- Open Access
Re-examination of old truths: replication of a study to measure the incidence of lactational mastitis in breastfeeding women
© Kvist; licensee BioMed Central Ltd. 2013
- Received: 22 December 2012
- Accepted: 19 April 2013
- Published: 20 April 2013
The reported incidence of lactational mastitis varies greatly; the single highest reported incidence in the scientific literature is 33%. The purpose of this study was to collect data regarding incidence and experiences of lactational mastitis from women attending a meeting of lactation specialists and to compare findings in a similar population reported in 1990 by Riordan and Nichols.
A retrospective questionnaire study was carried out with a group of Danish lactation specialists in 2011. The questionnaire was constructed to replicate that used in 1990 and included questions about occurrence of mastitis, the infant’s age, breast segments afflicted, examination by a physician, use of antibiotics and possible causes of the illness.
As in the earlier research, respondents in this study reported a 33% occurrence of lactational mastitis. This cannot however, be considered as the incidence of mastitis. In order to state the incidence it is necessary to impose a time limit for the collection of data and to know the size of the population at risk. Incomplete emptying of the breast was the factor most frequently cited as the cause of mastitis.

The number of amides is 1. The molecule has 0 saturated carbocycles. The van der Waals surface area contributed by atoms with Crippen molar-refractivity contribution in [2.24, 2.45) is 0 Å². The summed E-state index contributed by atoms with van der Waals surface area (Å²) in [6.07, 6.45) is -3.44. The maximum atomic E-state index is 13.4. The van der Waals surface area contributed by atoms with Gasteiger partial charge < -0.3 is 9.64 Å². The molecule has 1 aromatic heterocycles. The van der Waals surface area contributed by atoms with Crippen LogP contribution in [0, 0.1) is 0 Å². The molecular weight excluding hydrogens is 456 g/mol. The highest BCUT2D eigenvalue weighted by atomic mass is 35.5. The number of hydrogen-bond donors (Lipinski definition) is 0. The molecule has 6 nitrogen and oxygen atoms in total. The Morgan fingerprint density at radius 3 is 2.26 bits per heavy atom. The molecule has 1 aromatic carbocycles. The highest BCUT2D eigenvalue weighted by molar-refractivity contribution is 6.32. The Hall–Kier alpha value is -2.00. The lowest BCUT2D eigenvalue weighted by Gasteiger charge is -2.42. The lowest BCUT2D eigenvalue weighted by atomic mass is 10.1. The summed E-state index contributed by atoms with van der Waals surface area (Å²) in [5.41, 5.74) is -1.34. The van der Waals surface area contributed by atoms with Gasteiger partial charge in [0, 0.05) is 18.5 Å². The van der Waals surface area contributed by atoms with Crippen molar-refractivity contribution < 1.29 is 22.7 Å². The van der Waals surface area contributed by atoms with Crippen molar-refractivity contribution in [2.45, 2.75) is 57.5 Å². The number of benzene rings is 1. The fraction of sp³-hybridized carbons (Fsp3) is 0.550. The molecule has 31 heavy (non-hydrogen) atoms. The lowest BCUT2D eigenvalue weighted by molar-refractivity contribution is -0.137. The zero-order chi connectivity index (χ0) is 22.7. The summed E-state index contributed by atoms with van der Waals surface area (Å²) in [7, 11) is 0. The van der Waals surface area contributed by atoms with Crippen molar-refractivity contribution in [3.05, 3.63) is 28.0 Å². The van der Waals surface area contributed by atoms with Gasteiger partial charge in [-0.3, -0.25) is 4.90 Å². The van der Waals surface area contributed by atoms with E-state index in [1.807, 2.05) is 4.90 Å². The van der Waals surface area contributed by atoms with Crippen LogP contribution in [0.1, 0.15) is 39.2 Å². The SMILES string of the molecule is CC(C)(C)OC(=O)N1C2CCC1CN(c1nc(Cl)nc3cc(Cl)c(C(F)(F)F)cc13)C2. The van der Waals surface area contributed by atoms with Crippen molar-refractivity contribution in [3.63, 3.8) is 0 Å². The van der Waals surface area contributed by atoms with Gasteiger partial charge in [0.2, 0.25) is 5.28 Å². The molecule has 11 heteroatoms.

Researchers must strive to be as exact as possible when reporting definitions and incidences of mastitis and should attempt to identify the true population at risk – in this case, all women who were breastfeeding in the uptake area under study, during a specified time limit. Well-designed studies in different global locations are needed before any conclusions can been drawn about the range of incidences of mastitis.
- Lactational mastitis
In order to build knowledge and theories, the scientific method requires that we either integrate earlier findings with new or alternatively that we challenge previous knowledge if we find that new findings contradict the old. There is a tacit understanding in science that “once is not enough” which implies that experiments should be replicated in order to verify findings. Popper wrote that we do not take our observations seriously or treat them as scientific until we have reproduced and tested them . The reason why description of the methods used in research papers is so important is that it should be possible for other researchers to set up a similar experiment to check the viability of previous results. Despite this, it is rare that replication studies are carried out.